In the event of a shortage, the federal government decides who gets how much gas. Private households are particularly protected. Recently, however, requests have come from economics to change the prioritization.

8:54 am: Great Britain: A quarter of Russian troops in Ukraine deactivated

The British military estimates that more than a quarter of Russian troops stationed in Ukraine for the war are disabled. Russia has likely sent more than 120 “tactical battalion groups” to Ukraine since February, or 65% of the Russians’ total combat strength, Britain’s Ministry of Defense said on Twitter on Monday. Of these, probably more than a quarter are no longer fit for war.

Injury or death of soldiers can contribute to military incapacitation. Damage to military equipment can also lead to incapacitation.

8:31 am: New Zealand extends sanctions against Russia

New Zealand extends sanctions against Russia over war in Ukraine. The new sanctions target 170 members of the Russian parliament, the Federation Council and six defence-related companies and organisations. Foreign Minister Nanaia Mahuta said in Wellington on Monday that her country would make those involved in President Vladimir Putin’s “war machine” pay. “We are determined to hold President Putin and his group of warmongers accountable.”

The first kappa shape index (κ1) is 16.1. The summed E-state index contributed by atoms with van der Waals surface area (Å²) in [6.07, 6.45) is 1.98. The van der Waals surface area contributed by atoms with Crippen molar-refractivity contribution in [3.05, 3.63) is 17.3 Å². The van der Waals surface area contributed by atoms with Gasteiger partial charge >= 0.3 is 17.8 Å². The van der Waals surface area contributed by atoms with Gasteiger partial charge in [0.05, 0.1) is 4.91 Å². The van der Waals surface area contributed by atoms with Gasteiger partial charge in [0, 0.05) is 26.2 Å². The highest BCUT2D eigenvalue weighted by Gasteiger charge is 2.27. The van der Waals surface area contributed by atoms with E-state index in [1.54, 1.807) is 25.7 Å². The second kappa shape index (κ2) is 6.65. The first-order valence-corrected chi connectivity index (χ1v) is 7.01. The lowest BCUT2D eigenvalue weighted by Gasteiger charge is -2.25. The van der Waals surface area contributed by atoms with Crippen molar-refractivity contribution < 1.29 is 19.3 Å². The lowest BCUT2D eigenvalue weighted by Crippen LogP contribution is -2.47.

The Pacific state had previously imposed sanctions on Russia’s biggest banks. Other punitive measures target Putin himself, members of his government and the oligarchs. Import duties of 35% were also imposed on all Russian imports.

8:05 am: New Russian attacks in the East

According to Ukraine, Russia is continuing its attacks in the east of the country. Russian troops have tried to take the city of Rubizhne and are preparing an attack on Sieverodonetsk, the Ukrainian general staff said. In Dnipro, further east, a Russian missile hit a grain silo, according to the governor in charge, Valentyn Resnichenko. No one was hurt. According to Governor Serhiy Gaidai, three people have been killed in attacks in the Luhansk region in the past 24 hours.

7:49 am: Özdemir wants to help Ukraine with wheat exports